As nothing appeared to be “sticking” he topic then moved yet again, but now back to the content of the contracts. CASA then provided guidance material on the first occasion that I fully adopted and submitted to CASA. For reasons that I cannot understand, they then rejected the contracts with their own material included.

CASA provided a second lot of guidance material, which I fully adopted. CASA then accepted the second version of the contracts. CASA advised “I have reviewed the draft contract provided this date. I can confirm the content is acceptable to CASA. My appreciation to you and your staff for provision of same”, but hours later reversed their position and withdrew the approved contracts. It appeared that nothing could satisfy CASA and I have no doubt that there was a “hidden agenda” and that was driven by Mr Crawford.

After approximately 6 months, and a high level of confusion within CASA, they were forced into outsourcing the contract requirement to an outside lawyer. That begs the question. Why would CASA initiate the action back in October 2018? In order to know that something is wrong, you do need to know what is right. CASA obviously didn’t!!! It took over 6 months before CASA had the third lot of guidance material.

Eventually a third set of guidance was supplied. CASA advised that it was guidance only and I should use my own terminology, rather than take theirs verbatim. I reviewed that against our contracts and exposition and am satisfied that our current contracts and exposition meet all requirements from their “guidance” material. I have asked CASA to identify any deficiencies and I will attend to them if they provide that information. There is no resistance from me, but I do require clear and concise guidance.

Unfortunately another point of confusion exists, as CASA have provided information on our Part 141 operations only, and have not provided any guidance on the Part 142 component, which is the majority of what we do, so until they clarify that, I am unable to move forward. I have made two requests, but they have not been answered.

CASA have also stipulated that all personnel must be APTA “employees”. The existing definitions of employees support the APTA model, so I have asked CASA to provide a definition of an employee that meets their requirements for this situation, which I am waiting on.

The third lot of guidance material suggests that we need to be assessed on the following. I point out that these are the exact items I attended to with CASA years earlier.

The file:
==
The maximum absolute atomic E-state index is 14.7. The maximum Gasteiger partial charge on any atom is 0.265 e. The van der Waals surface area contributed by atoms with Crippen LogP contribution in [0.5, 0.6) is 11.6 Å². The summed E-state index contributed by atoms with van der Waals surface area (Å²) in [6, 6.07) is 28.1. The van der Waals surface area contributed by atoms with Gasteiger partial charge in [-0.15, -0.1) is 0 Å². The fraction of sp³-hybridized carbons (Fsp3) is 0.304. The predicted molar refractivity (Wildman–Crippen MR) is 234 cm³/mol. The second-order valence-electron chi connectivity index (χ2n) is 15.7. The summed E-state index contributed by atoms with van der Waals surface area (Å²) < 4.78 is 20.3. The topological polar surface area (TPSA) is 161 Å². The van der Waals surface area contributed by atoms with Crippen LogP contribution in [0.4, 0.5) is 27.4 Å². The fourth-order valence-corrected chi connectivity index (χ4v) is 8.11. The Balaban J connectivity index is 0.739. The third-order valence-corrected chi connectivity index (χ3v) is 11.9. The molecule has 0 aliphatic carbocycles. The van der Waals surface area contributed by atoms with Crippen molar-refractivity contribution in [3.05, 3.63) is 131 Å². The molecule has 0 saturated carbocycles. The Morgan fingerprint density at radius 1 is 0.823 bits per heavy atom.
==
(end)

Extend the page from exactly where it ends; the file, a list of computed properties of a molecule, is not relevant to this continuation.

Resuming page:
Suitability of the organisation.
Chain of Command in the organisation.
The number, qualifications, and competency of personnel.
Sufficiency of the facilities.
Suitability of the procedures and practices.
Suitability of Key Personnel.
Full operational control.
Compliance with procedures.
Capability to comply with legislation.
Compliance with directions.
Understanding of commitments
Access to reference library
Standardisation and proficiency checks
Ability to remove unsuitable personnel
Notification of change of Key Personnel.
Maintain a register of instructors.
Notification of
Provide a copy to all parties of the Operations manual
Supervision to ensure compliance with the manual.
Compliance with audit findings.
Access to records.
Log of all simulator training.
List of simulators
Information pertinent to aircraft
Log of medicals of all personnel
Ability of APTA to cancel or suspend the agreement.

As all members will be aware we do have all of these systems in place because we actually did exactly this more than two years ago, working with CASA personnel and that is what lead to our approval in April 2017. These were the exact items that I worked on with CASA over a two year period as we designed APTA, and they are the procedures we have been following for over two years.

It is obvious that the CASA personnel that I deal with really have no idea about APTA. I have asked CASA to describe to me their understanding of APTA, but they steadfastly refuse to do so. APTA is not confused. The members are not confused, and the personnel are not confused. It is in fact only CASA that is confused. It is CASA that is breaching its obligations placed on it by the Regulatory Philosophy. It is CASA that chose to initiate a complete reversal of policy with no warning, and it is CASA that has bought substantial damage to the business, the members, the staff and to me personally. There are no safety concerns, there are no regulatory breaches, and you cannot direct me to any legislative breaches. I am dealing with the “opinions” of CASA personnel who have displayed unconscionable conduct.